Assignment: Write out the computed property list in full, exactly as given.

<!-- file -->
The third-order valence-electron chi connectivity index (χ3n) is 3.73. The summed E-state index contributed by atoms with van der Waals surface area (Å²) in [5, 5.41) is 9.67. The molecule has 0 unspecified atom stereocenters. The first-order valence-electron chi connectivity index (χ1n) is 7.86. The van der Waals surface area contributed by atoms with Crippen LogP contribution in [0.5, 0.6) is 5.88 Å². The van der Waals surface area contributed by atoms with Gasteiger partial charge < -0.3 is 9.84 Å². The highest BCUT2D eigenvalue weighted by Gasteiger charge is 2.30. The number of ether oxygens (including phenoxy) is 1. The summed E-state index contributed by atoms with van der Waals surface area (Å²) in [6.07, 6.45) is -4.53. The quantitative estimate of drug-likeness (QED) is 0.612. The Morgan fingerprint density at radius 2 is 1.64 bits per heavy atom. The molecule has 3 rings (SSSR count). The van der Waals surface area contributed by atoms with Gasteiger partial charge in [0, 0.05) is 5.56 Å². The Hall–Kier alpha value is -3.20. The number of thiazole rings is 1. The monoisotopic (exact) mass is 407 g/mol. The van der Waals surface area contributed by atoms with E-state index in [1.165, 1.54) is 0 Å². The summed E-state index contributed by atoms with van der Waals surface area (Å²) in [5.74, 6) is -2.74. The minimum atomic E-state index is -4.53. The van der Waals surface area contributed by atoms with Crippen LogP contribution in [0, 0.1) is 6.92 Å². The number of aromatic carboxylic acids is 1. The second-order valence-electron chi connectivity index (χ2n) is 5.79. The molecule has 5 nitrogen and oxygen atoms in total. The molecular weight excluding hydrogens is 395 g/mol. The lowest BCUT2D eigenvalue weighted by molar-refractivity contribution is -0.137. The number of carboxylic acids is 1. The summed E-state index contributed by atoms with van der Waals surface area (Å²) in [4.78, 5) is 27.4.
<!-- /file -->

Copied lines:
The third-order valence-electron chi connectivity index (χ3n) is 3.73. The summed E-state index contributed by atoms with van der Waals surface area (Å²) in [5, 5.41) is 9.67. The molecule has 0 unspecified atom stereocenters. The first-order valence-electron chi connectivity index (χ1n) is 7.86. The van der Waals surface area contributed by atoms with Crippen LogP contribution in [0.5, 0.6) is 5.88 Å². The van der Waals surface area contributed by atoms with Gasteiger partial charge < -0.3 is 9.84 Å². The highest BCUT2D eigenvalue weighted by Gasteiger charge is 2.30. The number of ether oxygens (including phenoxy) is 1. The summed E-state index contributed by atoms with van der Waals surface area (Å²) in [6.07, 6.45) is -4.53. The quantitative estimate of drug-likeness (QED) is 0.612. The Morgan fingerprint density at radius 2 is 1.64 bits per heavy atom. The molecule has 3 rings (SSSR count). The van der Waals surface area contributed by atoms with Gasteiger partial charge in [0, 0.05) is 5.56 Å². The Hall–Kier alpha value is -3.20. The number of thiazole rings is 1. The monoisotopic (exact) mass is 407 g/mol. The van der Waals surface area contributed by atoms with E-state index in [1.165, 1.54) is 0 Å². The summed E-state index contributed by atoms with van der Waals surface area (Å²) in [5.74, 6) is -2.74. The minimum atomic E-state index is -4.53. The van der Waals surface area contributed by atoms with Crippen LogP contribution in [0, 0.1) is 6.92 Å². The number of aromatic carboxylic acids is 1. The second-order valence-electron chi connectivity index (χ2n) is 5.79. The molecule has 5 nitrogen and oxygen atoms in total. The molecular weight excluding hydrogens is 395 g/mol. The lowest BCUT2D eigenvalue weighted by molar-refractivity contribution is -0.137. The number of carboxylic acids is 1. The summed E-state index contributed by atoms with van der Waals surface area (Å²) in [4.78, 5) is 27.4.